St Michael’s Church

Star Travel Rating

3/5

Review type

Things to do

Location

Date of travel

June, 2021

Product name

Product country

Product city

Travelled with

On your own

Reasons for trip

As the Malton grew, the monks of “St Mary’s Priory”:https://www.silvertraveladvisor.com/travel-product/attraction/209390 in Old Malton built two Chapels of Ease to serve the population. St Michael’s church was built in the market place and St Leonard’s Church (now the Roman Catholic Church of St Leonard and St Mary) was built near the castle. In 1855 they became separate parishes.

St Michael’s Church with its solid square tower dominates the Market Place and still retains much of its Norman appearance with round topped windows and dog tooth decoration. The tower is C15th.

There was a major reconstruction in the C19th when masonry was restored and Norman style windows added in the aisles, clerestory and chancel. The north side of the chancel was turned into the organ loft. The roof was replaced.

The first impression on entering the church is of a Norman building with round pillars with round arches in the nave. The chancel arch has Norman style carving and bird beaks at the ends. At the west end, a simple Transitional arch with a round window above, leads into the tower. The font at the back of the church is C12th.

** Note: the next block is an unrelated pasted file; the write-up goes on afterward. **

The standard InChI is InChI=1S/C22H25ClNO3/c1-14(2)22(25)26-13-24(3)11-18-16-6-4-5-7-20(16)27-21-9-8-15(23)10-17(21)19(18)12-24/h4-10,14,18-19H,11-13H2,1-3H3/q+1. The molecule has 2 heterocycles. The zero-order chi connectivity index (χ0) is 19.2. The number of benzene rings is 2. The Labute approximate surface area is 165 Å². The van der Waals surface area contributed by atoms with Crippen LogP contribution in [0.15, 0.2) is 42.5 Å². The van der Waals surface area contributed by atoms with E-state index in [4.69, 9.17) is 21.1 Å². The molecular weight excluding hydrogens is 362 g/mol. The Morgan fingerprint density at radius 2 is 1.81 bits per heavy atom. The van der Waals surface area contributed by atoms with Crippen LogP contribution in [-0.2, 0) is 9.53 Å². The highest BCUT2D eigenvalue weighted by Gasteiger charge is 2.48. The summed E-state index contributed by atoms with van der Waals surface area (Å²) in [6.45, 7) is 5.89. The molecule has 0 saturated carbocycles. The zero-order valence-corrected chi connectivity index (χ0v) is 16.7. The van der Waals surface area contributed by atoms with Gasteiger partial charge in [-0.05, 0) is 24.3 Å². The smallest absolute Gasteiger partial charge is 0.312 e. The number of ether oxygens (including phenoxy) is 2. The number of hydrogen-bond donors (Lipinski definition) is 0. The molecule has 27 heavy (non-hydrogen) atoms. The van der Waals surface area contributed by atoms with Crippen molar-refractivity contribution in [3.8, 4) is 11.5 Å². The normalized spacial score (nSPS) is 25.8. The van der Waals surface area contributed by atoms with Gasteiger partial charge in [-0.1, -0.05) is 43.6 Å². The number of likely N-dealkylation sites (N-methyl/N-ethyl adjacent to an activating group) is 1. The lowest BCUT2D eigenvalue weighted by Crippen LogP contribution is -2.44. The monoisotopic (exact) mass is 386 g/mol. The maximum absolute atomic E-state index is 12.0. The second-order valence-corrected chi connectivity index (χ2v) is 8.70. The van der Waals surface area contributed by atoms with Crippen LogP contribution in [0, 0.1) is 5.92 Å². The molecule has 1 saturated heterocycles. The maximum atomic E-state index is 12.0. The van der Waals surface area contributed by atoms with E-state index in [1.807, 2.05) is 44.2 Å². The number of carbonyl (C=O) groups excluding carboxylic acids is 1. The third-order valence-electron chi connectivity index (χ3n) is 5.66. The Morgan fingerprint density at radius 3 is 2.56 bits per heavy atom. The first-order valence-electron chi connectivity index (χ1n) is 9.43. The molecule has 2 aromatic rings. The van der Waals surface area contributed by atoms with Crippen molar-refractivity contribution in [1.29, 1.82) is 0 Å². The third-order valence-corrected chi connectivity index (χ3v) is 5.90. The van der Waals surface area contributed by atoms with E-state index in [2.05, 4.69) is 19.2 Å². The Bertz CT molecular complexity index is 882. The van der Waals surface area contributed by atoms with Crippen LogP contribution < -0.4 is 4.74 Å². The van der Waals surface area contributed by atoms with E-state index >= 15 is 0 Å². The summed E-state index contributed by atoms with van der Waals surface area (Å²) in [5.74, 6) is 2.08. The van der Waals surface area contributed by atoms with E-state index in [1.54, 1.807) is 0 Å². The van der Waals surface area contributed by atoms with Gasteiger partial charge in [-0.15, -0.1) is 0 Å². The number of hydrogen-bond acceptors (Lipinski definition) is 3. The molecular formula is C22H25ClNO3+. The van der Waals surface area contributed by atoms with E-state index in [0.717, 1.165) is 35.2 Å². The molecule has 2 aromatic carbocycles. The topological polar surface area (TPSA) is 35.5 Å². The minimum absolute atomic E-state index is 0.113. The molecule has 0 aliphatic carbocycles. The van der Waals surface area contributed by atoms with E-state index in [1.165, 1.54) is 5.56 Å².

On the back wall is a beautiful painted memorial to the dead of the First World. There are few other memorials on the walls.

The chancel feels completely different to the rest of the church with its painted roof timbers and pale cream walls picked out in white. The choir stalls were made by Thompson of Kilburn (the Mouseman) in the mid C20th. The free standing altar dates from 1990.

Unfortunately there is no information available in the church and little on the web. Overall I was disappointed by the church. I found the interior uninspiring and not even the Norman style architecture could enthuse me. It was flooded with light which gave a hard feel to the architecture. The chancel felt as if it belonged to a different building.

The church is open daily, and being in the centre of Malton doesn’t require any effort to get there. It is worth sticking your head in for a look if passing, but not making a special effort for.

There is parking in the Market Place.

ESW

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